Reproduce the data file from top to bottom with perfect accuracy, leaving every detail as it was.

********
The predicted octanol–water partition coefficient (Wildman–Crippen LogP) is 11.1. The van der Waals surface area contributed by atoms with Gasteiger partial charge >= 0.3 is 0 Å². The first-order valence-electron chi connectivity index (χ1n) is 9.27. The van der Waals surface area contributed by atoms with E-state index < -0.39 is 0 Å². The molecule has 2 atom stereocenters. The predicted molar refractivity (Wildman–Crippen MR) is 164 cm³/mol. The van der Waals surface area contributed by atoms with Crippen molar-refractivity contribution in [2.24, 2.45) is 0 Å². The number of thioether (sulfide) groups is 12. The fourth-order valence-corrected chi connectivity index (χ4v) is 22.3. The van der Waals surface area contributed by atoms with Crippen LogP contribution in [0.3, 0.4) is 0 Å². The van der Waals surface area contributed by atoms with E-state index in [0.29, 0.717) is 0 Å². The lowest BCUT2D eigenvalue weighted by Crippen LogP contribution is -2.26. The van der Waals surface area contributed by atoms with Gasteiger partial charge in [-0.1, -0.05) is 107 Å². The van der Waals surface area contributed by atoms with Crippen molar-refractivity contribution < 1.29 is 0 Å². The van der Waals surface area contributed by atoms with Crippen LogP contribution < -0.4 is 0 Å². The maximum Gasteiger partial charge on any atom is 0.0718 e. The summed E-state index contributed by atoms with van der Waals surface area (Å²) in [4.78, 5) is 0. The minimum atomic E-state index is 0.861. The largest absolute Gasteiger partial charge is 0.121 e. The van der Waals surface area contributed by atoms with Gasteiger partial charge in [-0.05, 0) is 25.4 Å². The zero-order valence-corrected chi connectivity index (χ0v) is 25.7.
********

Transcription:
The predicted octanol–water partition coefficient (Wildman–Crippen LogP) is 11.1. The van der Waals surface area contributed by atoms with Gasteiger partial charge >= 0.3 is 0 Å². The first-order valence-electron chi connectivity index (χ1n) is 9.27. The van der Waals surface area contributed by atoms with E-state index < -0.39 is 0 Å². The molecule has 2 atom stereocenters. The predicted molar refractivity (Wildman–Crippen MR) is 164 cm³/mol. The van der Waals surface area contributed by atoms with Crippen molar-refractivity contribution in [2.24, 2.45) is 0 Å². The number of thioether (sulfide) groups is 12. The fourth-order valence-corrected chi connectivity index (χ4v) is 22.3. The van der Waals surface area contributed by atoms with Crippen LogP contribution in [0.3, 0.4) is 0 Å². The van der Waals surface area contributed by atoms with E-state index in [0.29, 0.717) is 0 Å². The lowest BCUT2D eigenvalue weighted by Crippen LogP contribution is -2.26. The van der Waals surface area contributed by atoms with Gasteiger partial charge in [-0.1, -0.05) is 107 Å². The van der Waals surface area contributed by atoms with Crippen molar-refractivity contribution < 1.29 is 0 Å². The van der Waals surface area contributed by atoms with Crippen LogP contribution < -0.4 is 0 Å². The maximum Gasteiger partial charge on any atom is 0.0718 e. The summed E-state index contributed by atoms with van der Waals surface area (Å²) in [4.78, 5) is 0. The minimum atomic E-state index is 0.861. The largest absolute Gasteiger partial charge is 0.121 e. The van der Waals surface area contributed by atoms with Gasteiger partial charge in [-0.05, 0) is 25.4 Å². The zero-order valence-corrected chi connectivity index (χ0v) is 25.7.